History of FAQR
The Food Aid Quality Review (FAQR) seeks to provide USAID and its partners with actionable recommendations on ways to improve nutrition among vulnerable people for whom the direct distribution of food aid can make a significant impact. The first phases of FAQR involve reviews of nutrition science; FAQR Phase I recommendations were published in Improving the Nutritional Quality of U.S. Food Aid: Recommendations for Changes to Products and Programs. This report led to FAQR Phase II’s focus on reformulating Fortified Blended Foods (FBFs), the inclusion of lipid-based products in FFP’s commodity list, and testing new products under field conditions. A full summary of FAQR Phase II accomplishments can be found in the Food Aid Quality Review Phase II Closeout Report. The United States Agency for International Development’s (USAID) Office of Food for Peace awarded the Food Aid Quality Review Phase III contract to Tufts University’s Friedman School of Nutrition Science and Policy for the period covering February 1, 2016 to January 31, 2019 with two option years.
Phase III Focus
FAQR Phase III will conclude Phase II activities, while also responding to additional (new) FFP priorities. FAQR Phase III focuses on generating links between research on food product formulation with recommendations on cost-effective programming and policy-level action among national and multilateral institutions engaged in food assistance. Tufts works closely with several key domestic and international collaborators, the United States Agency for International Development (USAID), the United States Department of Agriculture (USDA), and with United Nations (UN) partners, all of whom are committed to strengthening the evidence base for use of specialized food products for targeted nutrition goals.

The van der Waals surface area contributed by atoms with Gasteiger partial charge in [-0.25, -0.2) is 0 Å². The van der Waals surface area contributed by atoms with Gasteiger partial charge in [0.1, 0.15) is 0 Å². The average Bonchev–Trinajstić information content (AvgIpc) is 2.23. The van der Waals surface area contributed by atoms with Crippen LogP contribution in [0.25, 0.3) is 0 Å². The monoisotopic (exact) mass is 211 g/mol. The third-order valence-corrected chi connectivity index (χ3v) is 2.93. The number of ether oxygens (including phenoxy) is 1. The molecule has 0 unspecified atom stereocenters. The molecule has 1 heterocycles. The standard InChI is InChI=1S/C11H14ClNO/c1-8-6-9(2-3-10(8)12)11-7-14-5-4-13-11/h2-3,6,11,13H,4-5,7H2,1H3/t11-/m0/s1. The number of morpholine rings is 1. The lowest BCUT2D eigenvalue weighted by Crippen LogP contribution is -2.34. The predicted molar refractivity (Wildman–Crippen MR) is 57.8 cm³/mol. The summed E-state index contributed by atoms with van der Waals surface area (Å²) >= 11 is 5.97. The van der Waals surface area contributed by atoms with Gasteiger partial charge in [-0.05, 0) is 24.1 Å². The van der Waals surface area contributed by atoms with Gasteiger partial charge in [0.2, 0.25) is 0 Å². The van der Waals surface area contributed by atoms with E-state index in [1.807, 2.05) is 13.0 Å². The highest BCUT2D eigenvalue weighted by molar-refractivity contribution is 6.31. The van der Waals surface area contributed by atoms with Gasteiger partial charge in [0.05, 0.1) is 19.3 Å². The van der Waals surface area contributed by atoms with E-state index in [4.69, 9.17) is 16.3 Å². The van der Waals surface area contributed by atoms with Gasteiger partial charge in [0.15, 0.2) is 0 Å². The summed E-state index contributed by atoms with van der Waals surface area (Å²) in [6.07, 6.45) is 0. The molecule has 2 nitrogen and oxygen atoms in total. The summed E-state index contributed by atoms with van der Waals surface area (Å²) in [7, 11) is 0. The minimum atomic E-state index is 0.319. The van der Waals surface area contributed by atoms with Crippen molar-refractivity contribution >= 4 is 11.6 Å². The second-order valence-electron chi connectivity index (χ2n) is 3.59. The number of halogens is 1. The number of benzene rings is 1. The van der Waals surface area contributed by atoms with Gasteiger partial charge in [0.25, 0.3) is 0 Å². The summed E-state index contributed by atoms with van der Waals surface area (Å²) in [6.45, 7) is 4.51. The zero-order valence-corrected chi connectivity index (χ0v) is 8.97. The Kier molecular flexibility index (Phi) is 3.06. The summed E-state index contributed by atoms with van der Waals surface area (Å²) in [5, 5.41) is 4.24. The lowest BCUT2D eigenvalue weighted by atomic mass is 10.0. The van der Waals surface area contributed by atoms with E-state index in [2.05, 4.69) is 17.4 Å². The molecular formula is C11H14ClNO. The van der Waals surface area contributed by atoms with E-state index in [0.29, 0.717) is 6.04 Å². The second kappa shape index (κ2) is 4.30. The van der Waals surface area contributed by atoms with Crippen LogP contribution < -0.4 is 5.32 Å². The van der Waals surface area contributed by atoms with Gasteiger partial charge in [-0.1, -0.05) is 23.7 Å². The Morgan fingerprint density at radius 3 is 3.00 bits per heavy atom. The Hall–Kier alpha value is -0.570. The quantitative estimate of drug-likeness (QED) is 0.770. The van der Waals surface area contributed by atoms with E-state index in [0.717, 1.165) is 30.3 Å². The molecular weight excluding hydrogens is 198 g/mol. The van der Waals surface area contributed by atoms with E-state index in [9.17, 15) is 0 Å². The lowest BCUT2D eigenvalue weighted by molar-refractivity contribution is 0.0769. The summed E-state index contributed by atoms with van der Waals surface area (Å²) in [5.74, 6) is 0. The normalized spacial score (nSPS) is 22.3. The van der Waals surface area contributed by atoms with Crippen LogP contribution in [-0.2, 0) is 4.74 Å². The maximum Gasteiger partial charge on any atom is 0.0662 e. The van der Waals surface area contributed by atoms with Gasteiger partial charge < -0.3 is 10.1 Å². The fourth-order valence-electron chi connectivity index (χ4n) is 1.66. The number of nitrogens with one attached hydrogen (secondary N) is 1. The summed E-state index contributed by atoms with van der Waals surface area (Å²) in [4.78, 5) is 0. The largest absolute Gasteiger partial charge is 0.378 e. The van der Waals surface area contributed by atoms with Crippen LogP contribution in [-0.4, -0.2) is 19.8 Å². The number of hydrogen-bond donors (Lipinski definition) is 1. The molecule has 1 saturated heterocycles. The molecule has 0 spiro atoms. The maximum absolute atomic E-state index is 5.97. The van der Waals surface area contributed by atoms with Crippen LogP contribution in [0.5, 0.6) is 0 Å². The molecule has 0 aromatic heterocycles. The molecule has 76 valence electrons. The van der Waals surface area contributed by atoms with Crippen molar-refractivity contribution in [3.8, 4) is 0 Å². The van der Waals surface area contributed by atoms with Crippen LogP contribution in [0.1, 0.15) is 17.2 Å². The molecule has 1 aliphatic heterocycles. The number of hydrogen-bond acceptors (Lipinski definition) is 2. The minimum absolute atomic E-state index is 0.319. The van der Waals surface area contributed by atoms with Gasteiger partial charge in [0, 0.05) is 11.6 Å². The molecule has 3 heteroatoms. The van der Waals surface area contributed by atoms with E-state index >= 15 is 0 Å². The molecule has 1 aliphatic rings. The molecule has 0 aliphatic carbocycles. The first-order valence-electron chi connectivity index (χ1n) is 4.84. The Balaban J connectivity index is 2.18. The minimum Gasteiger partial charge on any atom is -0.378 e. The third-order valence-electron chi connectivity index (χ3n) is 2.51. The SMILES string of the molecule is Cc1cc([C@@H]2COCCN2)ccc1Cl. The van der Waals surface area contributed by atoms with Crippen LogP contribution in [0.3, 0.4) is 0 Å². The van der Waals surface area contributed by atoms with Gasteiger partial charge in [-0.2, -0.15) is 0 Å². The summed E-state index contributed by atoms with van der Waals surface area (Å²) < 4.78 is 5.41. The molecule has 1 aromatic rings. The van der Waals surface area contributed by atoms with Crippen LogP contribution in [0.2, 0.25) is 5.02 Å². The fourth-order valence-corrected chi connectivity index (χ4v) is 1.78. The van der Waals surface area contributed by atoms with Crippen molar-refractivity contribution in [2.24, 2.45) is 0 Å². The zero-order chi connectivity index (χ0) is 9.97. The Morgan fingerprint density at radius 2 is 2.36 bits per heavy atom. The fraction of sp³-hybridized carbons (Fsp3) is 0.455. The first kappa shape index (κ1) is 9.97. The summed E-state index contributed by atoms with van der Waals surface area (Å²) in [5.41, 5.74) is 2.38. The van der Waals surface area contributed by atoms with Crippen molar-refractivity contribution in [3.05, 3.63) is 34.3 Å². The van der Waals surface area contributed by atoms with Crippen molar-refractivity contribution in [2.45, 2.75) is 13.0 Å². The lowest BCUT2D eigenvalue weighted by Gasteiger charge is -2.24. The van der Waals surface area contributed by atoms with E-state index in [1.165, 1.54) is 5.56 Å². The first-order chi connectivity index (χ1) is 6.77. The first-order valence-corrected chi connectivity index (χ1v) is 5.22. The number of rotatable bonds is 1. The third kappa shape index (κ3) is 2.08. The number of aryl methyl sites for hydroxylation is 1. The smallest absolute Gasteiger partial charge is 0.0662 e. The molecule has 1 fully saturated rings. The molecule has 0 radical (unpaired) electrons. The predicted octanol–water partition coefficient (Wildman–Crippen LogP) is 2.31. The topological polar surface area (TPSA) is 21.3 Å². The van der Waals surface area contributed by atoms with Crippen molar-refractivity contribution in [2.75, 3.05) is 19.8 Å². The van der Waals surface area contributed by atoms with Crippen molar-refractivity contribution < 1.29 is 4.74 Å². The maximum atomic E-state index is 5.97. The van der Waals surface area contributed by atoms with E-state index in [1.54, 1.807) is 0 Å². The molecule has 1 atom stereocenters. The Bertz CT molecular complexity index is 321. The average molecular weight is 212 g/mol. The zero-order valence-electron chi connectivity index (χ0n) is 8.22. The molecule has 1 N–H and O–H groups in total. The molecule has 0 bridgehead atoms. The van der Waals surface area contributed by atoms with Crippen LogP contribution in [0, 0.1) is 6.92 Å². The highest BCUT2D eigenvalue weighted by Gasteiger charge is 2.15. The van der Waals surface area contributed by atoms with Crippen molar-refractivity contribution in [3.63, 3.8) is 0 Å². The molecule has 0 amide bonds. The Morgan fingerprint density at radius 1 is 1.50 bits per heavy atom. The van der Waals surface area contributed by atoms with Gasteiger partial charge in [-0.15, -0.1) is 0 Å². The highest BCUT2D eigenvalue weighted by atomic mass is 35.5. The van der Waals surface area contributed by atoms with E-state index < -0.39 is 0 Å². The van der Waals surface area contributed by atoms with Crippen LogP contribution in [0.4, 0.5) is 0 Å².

Phase III Priority Areas
The framework for FAQR III focuses on:
FAQR examines such mission-critical issues as: how food matrices affect bioavailability of nutrients and digestibility of products; the potential for thermal/non-thermal processing technologies to improve food matrices; potential roles for existing products that are rarely used today, as well as new products (which may include fortificant powders) and novel packaging technologies to improve resistance to infestation, shelf life, and efficiency of handling; dual-use products for emergency response; completion of the data collection, analysis, and reporting on field studies that assess the effectiveness and cost-effectiveness of various newly formulated food products.
FAQR focuses on program cost-effectiveness of various intervention designs. This includes strategy development for pre-positioned special nutrition products, guidance on options for deployment of specialized products, elaboration of a strategy for responding to food needs in the initial stages of a sudden onset emergency, and dissemination of cost calculation tools. It also generates improved technical guidance, share details on research protocols used in testing new food aid products in the field, and further harmonize product specifications.
FAQR III provides recommendations on institutional and industry processes for capacity building, including the institutionalization and strengthening of interagency technical collaborations, mechanisms to ensure greater policy and product harmonization (domestically and internationally), providing recommendations for enhanced supply chain oversight, establishing stronger and more user-friendly quality assurance feedback loops, as well as promoting food safety and quality standards that can also be applied to local and regional food procurement.